“We actually never use the word sustainable,” says John. Apricot Lane Farms runs on principles of regenerative farming. Having never so much as kept a third grade tomato-plant-in-a-cup project alive long enough for it to bear fruit, the distinction between sustainable and regenerative farming at first seemed opaque to me, but unpacking the practical and philosophical differences swiftly illuminated the distinction. “Sustainable” is a buzzword sometimes used liberally to virtue signal that a farm, or a company, or a giant monocrop farm company, has made some efforts, great or small, to proceed in a way that minimizes environmental harm. Regenerative farming practices call for a far more engaged approach.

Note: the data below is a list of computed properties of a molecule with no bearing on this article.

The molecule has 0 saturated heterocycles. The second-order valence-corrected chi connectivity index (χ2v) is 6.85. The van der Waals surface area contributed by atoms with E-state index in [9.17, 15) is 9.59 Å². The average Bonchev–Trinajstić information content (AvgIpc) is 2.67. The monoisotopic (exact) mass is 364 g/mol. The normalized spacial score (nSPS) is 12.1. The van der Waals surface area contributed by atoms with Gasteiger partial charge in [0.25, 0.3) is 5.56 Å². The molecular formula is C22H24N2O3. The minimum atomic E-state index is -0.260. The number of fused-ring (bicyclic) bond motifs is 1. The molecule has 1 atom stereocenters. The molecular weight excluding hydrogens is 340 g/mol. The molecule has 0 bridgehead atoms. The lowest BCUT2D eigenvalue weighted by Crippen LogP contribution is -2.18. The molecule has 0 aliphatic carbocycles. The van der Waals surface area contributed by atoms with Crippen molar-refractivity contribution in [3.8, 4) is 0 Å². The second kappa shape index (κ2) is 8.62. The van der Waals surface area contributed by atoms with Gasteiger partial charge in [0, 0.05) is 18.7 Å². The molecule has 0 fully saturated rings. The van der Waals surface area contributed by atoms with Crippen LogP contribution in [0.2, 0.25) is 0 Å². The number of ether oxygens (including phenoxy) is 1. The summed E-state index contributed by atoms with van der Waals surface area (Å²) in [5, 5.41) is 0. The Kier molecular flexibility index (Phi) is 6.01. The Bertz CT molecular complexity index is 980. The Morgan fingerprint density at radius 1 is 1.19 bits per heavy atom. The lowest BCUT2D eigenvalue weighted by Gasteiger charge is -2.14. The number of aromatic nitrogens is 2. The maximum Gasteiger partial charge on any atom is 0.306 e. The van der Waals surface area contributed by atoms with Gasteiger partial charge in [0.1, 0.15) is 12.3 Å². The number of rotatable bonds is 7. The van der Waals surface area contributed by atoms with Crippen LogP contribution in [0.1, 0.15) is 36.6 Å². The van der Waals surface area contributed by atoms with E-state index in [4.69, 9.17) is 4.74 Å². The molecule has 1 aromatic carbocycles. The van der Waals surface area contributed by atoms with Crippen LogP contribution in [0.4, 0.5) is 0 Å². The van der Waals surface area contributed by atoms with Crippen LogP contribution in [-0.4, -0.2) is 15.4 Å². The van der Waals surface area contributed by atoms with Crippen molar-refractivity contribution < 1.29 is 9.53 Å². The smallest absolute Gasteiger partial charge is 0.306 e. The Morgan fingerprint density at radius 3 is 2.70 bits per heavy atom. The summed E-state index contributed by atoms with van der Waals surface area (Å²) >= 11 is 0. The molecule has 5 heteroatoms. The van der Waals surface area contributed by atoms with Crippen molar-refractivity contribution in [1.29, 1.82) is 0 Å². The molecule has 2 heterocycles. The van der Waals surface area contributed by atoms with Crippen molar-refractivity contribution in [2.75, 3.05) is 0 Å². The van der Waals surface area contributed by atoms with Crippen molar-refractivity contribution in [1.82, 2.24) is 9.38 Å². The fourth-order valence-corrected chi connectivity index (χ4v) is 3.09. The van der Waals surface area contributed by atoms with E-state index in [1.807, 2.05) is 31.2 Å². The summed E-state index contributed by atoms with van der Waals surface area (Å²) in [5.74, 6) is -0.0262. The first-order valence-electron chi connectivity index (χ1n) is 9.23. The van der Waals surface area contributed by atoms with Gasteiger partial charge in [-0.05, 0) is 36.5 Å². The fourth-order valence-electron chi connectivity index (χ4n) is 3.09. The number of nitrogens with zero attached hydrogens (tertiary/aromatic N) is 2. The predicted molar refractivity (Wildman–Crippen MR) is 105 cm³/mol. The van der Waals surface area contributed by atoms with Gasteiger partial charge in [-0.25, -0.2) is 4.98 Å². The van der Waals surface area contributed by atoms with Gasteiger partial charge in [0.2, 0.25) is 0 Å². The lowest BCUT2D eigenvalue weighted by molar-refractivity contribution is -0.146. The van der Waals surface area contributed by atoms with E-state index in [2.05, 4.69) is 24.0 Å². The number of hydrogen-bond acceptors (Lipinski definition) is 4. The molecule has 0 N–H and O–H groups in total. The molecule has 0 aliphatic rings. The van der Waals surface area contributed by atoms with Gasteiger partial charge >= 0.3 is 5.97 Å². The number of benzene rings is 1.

“You have to be down with the problem-solving side of farming. But the cool thing is that if you’re down with that, it’s incredibly rewarding and inspiring.” — John Chester